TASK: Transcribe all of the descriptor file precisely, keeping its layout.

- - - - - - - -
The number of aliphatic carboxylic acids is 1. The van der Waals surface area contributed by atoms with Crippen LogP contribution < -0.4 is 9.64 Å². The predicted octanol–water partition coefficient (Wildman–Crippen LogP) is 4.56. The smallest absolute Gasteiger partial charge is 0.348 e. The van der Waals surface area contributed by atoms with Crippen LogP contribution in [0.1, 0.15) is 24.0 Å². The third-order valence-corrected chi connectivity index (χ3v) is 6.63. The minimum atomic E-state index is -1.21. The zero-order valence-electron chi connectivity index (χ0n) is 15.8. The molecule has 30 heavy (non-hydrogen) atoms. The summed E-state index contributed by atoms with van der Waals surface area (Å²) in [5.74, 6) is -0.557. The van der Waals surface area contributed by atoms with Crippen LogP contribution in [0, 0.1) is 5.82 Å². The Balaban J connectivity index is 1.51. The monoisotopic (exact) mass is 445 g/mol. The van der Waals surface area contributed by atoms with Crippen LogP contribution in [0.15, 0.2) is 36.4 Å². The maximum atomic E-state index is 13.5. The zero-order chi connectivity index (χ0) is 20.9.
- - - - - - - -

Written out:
The number of aliphatic carboxylic acids is 1. The van der Waals surface area contributed by atoms with Crippen LogP contribution < -0.4 is 9.64 Å². The predicted octanol–water partition coefficient (Wildman–Crippen LogP) is 4.56. The smallest absolute Gasteiger partial charge is 0.348 e. The van der Waals surface area contributed by atoms with Crippen LogP contribution in [0.1, 0.15) is 24.0 Å². The third-order valence-corrected chi connectivity index (χ3v) is 6.63. The minimum atomic E-state index is -1.21. The zero-order valence-electron chi connectivity index (χ0n) is 15.8. The molecule has 30 heavy (non-hydrogen) atoms. The summed E-state index contributed by atoms with van der Waals surface area (Å²) in [5.74, 6) is -0.557. The van der Waals surface area contributed by atoms with Crippen LogP contribution in [0, 0.1) is 5.82 Å². The Balaban J connectivity index is 1.51. The monoisotopic (exact) mass is 445 g/mol. The van der Waals surface area contributed by atoms with Crippen LogP contribution in [0.15, 0.2) is 36.4 Å². The maximum atomic E-state index is 13.5. The zero-order chi connectivity index (χ0) is 20.9.